Improvements goal of campus protest

Photo by Linnea Ritchie.
Sophomore Gbadebo Balogun stands in a protest on Monday in the Quad. Photo by Linnea Ritchie.

Photo by Linnea Ritchie. Sophomore Gbadebo Balogun stands in a protest on Monday in the Quad. Photo by Linnea Ritchie.

It has been my honor, and a humbling one at that, to participate in the recent protests on campus, most notably the protests that occurred across campus on Monday of this week.

As a white student, a white citizen of the United States and a human being, it was my duty to stand with my Black peers and other students to protest racism.

Despite hateful comments from fellow students and community members alike, our protest was an important moment of awakening for our campus.

Below are the proposals we have for the campus, that I repost here from the student website I helped author and support these proposals fully, and hope to see them addressed by the college in the future.

“We, the students involved in this protest, and the supporting members of faculty and staff, would like to make a difference in the way Augustana interacts with Black students and all students of color. We care about the school, value the investment we make in this community and want to be proud of our alma mater.


– Make campus aware of its own racism. This is not a subjective reality; it’s the truth of our experience. Many Black students and students of color feel unsafe on this campus when, for example, we see some students flying the Confederate flag, a symbol of racism and oppression.

– Make students of color a priority.

– Stop using “multiculturalism” as a marketing technique, and focus on educating students about diversity.

– Be proactive instead of reactive. We know that Augustana cares, but we often don’t see the action.

– We hope that administration and Public Safety will understand that many Black students and students of color on this campus cannot feel safe with guns on campus because of their fear of police brutality, especially because the only officers who have been armed are white men.

Action Demands:

Racism and Safety

– Add Yik Yak to the Augustana internet firewall.

– Train Public Safety officers in racial sensitivity and non-lethal response methods to prevent acts of police brutality, if such training does not already take place.

– Introduce harsher penalties for students who commit racial harassment or use threatening actions and language,  for both (a) current and (b) future offenses.

Prioritize Students of Color

– Recruit more students of color from the Quad Cities.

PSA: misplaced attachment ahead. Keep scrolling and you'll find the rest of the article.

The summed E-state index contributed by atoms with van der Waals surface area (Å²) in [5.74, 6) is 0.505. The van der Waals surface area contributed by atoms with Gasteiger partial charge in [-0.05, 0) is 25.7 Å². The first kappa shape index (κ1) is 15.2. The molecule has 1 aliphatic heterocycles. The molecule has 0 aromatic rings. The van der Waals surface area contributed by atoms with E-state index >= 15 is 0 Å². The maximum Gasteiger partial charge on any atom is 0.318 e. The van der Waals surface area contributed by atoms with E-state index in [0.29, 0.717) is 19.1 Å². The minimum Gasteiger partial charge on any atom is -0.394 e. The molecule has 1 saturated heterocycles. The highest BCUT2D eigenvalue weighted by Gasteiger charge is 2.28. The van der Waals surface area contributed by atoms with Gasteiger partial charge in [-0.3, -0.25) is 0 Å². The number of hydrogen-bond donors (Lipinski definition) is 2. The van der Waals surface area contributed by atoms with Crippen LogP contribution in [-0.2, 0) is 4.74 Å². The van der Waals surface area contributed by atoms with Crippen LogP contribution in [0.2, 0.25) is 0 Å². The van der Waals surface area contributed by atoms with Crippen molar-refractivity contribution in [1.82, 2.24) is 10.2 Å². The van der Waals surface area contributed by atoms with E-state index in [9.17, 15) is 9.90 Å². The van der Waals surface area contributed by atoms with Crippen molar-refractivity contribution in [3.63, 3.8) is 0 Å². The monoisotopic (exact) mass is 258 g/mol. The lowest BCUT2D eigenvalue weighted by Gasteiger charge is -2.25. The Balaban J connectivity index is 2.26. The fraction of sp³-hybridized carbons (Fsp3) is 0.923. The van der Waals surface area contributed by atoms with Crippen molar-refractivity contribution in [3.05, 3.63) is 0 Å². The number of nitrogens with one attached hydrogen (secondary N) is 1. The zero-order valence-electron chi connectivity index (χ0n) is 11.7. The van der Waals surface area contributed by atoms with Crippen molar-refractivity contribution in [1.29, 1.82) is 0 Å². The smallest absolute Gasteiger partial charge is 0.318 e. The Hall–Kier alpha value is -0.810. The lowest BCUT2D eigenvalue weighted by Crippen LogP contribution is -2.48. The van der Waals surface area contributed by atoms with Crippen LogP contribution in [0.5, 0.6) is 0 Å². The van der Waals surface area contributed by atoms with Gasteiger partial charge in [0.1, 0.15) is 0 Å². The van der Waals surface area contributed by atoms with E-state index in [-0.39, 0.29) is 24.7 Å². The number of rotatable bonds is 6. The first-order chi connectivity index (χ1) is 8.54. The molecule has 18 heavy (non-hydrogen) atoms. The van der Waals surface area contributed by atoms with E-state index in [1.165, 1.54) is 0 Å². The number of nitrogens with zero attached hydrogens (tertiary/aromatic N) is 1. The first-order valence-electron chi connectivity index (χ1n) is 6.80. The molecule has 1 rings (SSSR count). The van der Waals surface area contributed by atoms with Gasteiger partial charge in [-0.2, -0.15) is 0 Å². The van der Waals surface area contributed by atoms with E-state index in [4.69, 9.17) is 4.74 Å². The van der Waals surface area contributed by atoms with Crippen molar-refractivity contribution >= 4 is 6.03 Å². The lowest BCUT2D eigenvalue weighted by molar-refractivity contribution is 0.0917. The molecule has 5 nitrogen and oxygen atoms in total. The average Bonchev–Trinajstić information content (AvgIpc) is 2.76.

– Hire more racially diverse professors in all departments to better reflect the student body.

– Begin a tenure-track line or, at least, a professional faculty line for the Africana Studies program.

– Encourage a friendly, proactive relationship between students of color and Public Safety via Public Safety reaching out to student organizations and the student body as possible.

“Multiculturalism” and Diversity Education

– Revise marketing strategies focused on “multiculturalism.” These tokenize students of color who are used to advertise Augustana’s “multicultural” atmosphere. Focus instead on efforts Augustana is making to teach students about racial and other forms of diversity.

– Introduce a Privilege Summit as a mandatory event, penalizing students who do not attend.

– Encourage faculty to expand and update curriculum to include more racially diverse material.

– Recommend that all courses must (a) include at least one item on the syllabus authored by, created by, or focusing on a person of color that (b) will be discussed in class.

– This is particularly relevant in the Humanities and Social Sciences; we understand this is difficult in STEM fields, but we still encourage these departments to make this effort.

– Respect freedom of the press by removing the Public Relations filter from the Augustana Observer and all student publications. This will foster a culture where discussion of controversial issues is encouraged.

Improvements and advancements must occur by the beginning of the next academic school year (August 2015), and in the event that no improvement has been made, the college will be transparent in sharing with the student body the progress that has been made in addressing these concerns.”